ORR is located within the Administration for Children and Families (ACF). ACF operates ten regional offices to oversee the administration of ACF programs such as Temporary Assistance for Needy Families (TANF), Child Care, and Head Start, in a given jurisdiction. ORR is one of only several remaining offices within ACF that does not have a regional presence to oversee the administration of one of its main programs. In 2006, ORR’s Unaccompanied Alien Children (UAC) program began operations with a field presence. Today the UAC program has 23 Federal Field Specialists in six states across the country where UAC shelters and programs are concentrated. In terms of refugee programs, over the past few years, ORR has endeavored to increase consultation and engagement with regional stakeholders, by promoting collaboration between ACF Regional Administrators and the resettlement network, and by introducing the resettlement network to ACF regional programs.
Today, the refugee resettlement program faces new opportunities and challenges some of which include: accessing and maximizing benefits for refugees under the Affordable Care Act and operating under a tightened fiscal environment. In order for refugees to succeed, it is vital to strengthen the resettlement program; to have strong advocates at the federal, state and local levels educate mainstream social service agencies and governments about ORR populations, and convene meetings to promote linkages with mainstream stakeholders.
ORR Regional Offices
After thoughtful consideration, ORR has decided to establish regional offices. ORR regional offices will be physically located within ACF regional offices. With a regional presence, ORR can partner with State Refugee Coordinators, State Refugee Health Coordinators and Ethnic Community Based Organizations to advocate for refugees; specifically ORR can work to educate stakeholders, promote collaboration, gain knowledge to inform policy and advocate for services in the best interests of refugees. [Who is going to advocate for the taxpayers?—ed]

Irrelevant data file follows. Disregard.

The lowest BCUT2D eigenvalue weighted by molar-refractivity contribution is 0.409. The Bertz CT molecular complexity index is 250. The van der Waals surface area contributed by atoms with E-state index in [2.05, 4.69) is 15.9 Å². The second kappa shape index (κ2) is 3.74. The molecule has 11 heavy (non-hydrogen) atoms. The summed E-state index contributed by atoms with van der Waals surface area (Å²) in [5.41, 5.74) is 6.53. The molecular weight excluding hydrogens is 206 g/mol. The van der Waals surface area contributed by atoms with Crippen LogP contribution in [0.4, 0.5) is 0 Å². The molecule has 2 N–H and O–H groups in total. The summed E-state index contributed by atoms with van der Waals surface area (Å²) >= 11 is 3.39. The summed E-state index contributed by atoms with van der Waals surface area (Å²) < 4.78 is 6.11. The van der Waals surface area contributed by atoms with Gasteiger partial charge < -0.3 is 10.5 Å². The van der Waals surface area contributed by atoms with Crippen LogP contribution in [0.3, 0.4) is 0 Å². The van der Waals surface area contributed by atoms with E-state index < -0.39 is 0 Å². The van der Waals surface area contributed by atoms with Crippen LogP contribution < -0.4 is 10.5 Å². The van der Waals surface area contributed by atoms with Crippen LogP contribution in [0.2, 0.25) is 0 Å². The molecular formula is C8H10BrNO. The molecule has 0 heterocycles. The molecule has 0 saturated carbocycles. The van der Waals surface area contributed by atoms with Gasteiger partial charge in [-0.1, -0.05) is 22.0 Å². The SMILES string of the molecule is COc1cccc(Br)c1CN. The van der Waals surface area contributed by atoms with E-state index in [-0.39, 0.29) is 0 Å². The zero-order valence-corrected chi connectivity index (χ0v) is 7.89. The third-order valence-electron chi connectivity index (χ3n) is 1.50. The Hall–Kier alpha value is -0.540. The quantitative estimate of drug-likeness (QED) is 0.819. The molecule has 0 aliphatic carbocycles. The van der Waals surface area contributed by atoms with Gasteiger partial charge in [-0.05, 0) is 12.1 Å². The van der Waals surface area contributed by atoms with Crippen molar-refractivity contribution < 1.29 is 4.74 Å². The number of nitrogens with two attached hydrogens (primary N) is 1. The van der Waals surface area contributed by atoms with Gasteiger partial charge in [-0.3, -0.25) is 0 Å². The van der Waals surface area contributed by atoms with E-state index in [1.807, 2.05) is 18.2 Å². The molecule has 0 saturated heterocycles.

ORR will open up to five regional offices in Atlanta, Chicago, Dallas, Denver, and San Francisco (and potentially additional regional locations). ORR staff will serve as regional representatives and will work with most states within that ACF region (see ACF Regional Map). The ORR regional representatives will report to the Division of Refugee Assistance (DRA) within ORR.
Please direct any questions on this State Letter to Mitiku Ashebir, Division Director of DRA at firstname.lastname@example.org or Ken Tota, ORR Deputy Director at email@example.com.
Where are they sending refugees? Will your town be next?
Last month I attended an ORR meeting in Lancaster, PA and Mitiku Ashebir referenced a meeting in July between the US State Department and the ORR and he called it a “joint quarterly placement meeting.” I said this in my post:
….the feds are having ORR-PRM joint quarterly placement meetings. The next one will be in July. Before any new site is opened (usually because some contractor thinks it would be a good place), ORR-PRM will visit the site together and decide if it will be “welcoming.”
I have twice e-mailed Mr. Tota to ask where and when the meeting will take place and have had no response.